On Names and Airline Databases

Avery Trinidad
August 11, 2021
A picture of a cow grazing on a hill in Williamstown, MA.

Hi. I’m Avery. I'm gonna be in Berlin for Fall 2021.

My friends over at Williams College, (who I’m glad I was able to visit at the college's New England utopia above before disappearing to Germany for several months), sometimes joke that I live in a YA novel. A lot of my life consists of, usually pleasant, but oftentimes ridiculous things that just sort of happen to me. Of course, I try my hardest to happen back.

Let’s start with a funny story, then.

So, my full name is Avery Gene Trinidad. A fairly archetypal Filipino name for the 21st century—There’s Anglophone given names, (including the middle name, as I’m the second-born), with a Hispaniphone family name tagged on.

Avery comes from Jesuit theologian and fellow New Yorker, Avery Robert Dulles SJ. Gene, a masculinized clipping of my mother’s name, Genelene, ultimately stems from my maternal grandfather’s name, Generoso. Trinidad means “trinity” in Spanish, as in the “Holy Trinity”, meaning that someone up there in the family tree felt particularly Catholic that day when declaring a surname.

In the database of United Airlines, with whom I booked my flight to Berlin, that all gets formatted as TRINIDAD/AVERYGENE. That’s a system of LASTNAME/FIRSTNAMEMIDDLENAME. As my departure flight is a codeshare with Lufthansa, “TRINIDAD/AVERYGENE” is what enters their database.

Except, given that Lufthansa is a German airline, and German names don’t quite have middle names as their own separate legal field— their system opts for LASTNAME/FIRSTNAMETITLE. My middle name, “Gene”, was read by their computers as an abbreviation for a title.

Thus, on my ticket for check-in, I became General Avery Trinidad.

Bad news: I am not in the military. I have no desire to be. I, in actuality, have been an active college student for the past two years. I, most importantly, am only twenty years old.

Good news: When I called Lufthansa about this, they assured me it was fine—I was still “TRINIDAD/AVERYGENE” in their database,  “TRINIDAD, AVERY GENE” on my boarding pass, and my first name and last name matched my passport, which was what really mattered. (Titles, apparently, were irrelevant in the grand scheme of airline check-ins).

Weird news: The members of Lufthansa’s support center were equally befuddled as to how that error even happened, especially when considering how “general” isn’t even a publically available option for a title when purchasing tickets.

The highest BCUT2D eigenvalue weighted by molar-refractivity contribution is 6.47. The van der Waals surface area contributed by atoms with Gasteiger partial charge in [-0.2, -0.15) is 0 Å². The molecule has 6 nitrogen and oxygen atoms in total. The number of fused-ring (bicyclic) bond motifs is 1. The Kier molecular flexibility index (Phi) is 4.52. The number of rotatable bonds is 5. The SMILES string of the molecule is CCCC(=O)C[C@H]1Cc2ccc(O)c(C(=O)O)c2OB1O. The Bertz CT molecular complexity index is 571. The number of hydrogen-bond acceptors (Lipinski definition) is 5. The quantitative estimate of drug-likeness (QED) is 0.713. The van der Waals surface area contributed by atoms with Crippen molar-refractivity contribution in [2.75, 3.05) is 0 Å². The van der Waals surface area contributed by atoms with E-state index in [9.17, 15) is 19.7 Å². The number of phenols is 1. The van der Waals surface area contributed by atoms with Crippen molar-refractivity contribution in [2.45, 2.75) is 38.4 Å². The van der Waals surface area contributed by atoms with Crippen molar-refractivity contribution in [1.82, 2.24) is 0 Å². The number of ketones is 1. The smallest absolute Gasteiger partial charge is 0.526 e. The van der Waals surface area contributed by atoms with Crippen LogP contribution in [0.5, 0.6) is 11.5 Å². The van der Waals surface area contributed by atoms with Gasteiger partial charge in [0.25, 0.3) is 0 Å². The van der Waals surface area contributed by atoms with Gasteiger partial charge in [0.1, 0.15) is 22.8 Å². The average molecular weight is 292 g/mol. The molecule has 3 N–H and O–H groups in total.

The moral of the story?

Well, one could begin by remembering the fact that cultures across the world differ in things that seem as basic as names.

German names do often incorporate what Americans would interpret as a “middle name”—one could be named “Luka Elias Schmitt”, for example. “Luka Elias”, however, would be considered one whole given name, even though the person would most likely go by only “Luka”.

Spanish and Portuguese names sometimes recognize both parents’ surnames. “Maria Santos y Guerra”, for instance, contains both paternal (“Santos”) and maternal (“Guerra”) family names.

East Asian names conventionally place the family name before an individual’s given name—and, particularly in China and Korea, many people have both an eastern (“Longmei”) and western (“Cassandra”) given name.

Several of the customs around Filipino names, historically, resulted from attempts to adapt Spanish names (and familial naming patterns) into the American “first name, middle name, last name” standard during the American colonial period. First-born children, or sometimes even entire families, adopt the mother’s maiden name as a middle name in an attempt to reconcile Spanish naming conventions. (“Mary Santos y Guerra” becoming “Mary Guerra Santos”, for example.) This is without mentioning indigenous groups in the Philippines, several of whom forego surnames altogether.

The world and its peoples are as diverse as can be, and I consider that to be a beautiful, beautiful thing. You have to really learn that when you go abroad.

I’m bent on doing that, more than I already have.

The other moral of this story, equally as important to students trying to study abroad, would be to double, nay, triple check with the airline should anything on your reservation seem the slightest bit strange. Stuff can always happen, and a lot of it can be unfortunate—and when it’s not unfortunate, it’s probably just plain weird.

Checking will save you several large headaches as opposed to inevitable medium-sized ones, and if you’re like me, it’ll also get you a funny anecdote down the road.

Friends, family, and other curious readers, rest assured: not only is life precious, but in my case, it remains frequently and overwhelmingly absurd. While General Avery Trinidad won’t be here to chronicle the rest of my journey in Berlin, Avery Gene Trinidad sure will.

Bis später!

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Avery Trinidad

Hey there! I'm Avery Trinidad, a junior majoring in Sociology and concentrating in Global Studies over at Williams College! I think long walks by the beach are an unironic fun time, have made a hobby of writing songs with ukulele accompaniment, and have an apparent talent for making eggs. I'm a big ol' New York native, with a booming voice and headstrong attitude to boot. Though born and raised in Manhattan, I've had the opportunity to take German as a third language since my freshman year of high school. I'm looking forward to documenting my experiences in Berlin, especially after it emerges from such a tumultuous time in not only its own history, but the world's! Bis bald!

2021 Fall
Home University:
Williams College
New York, NY
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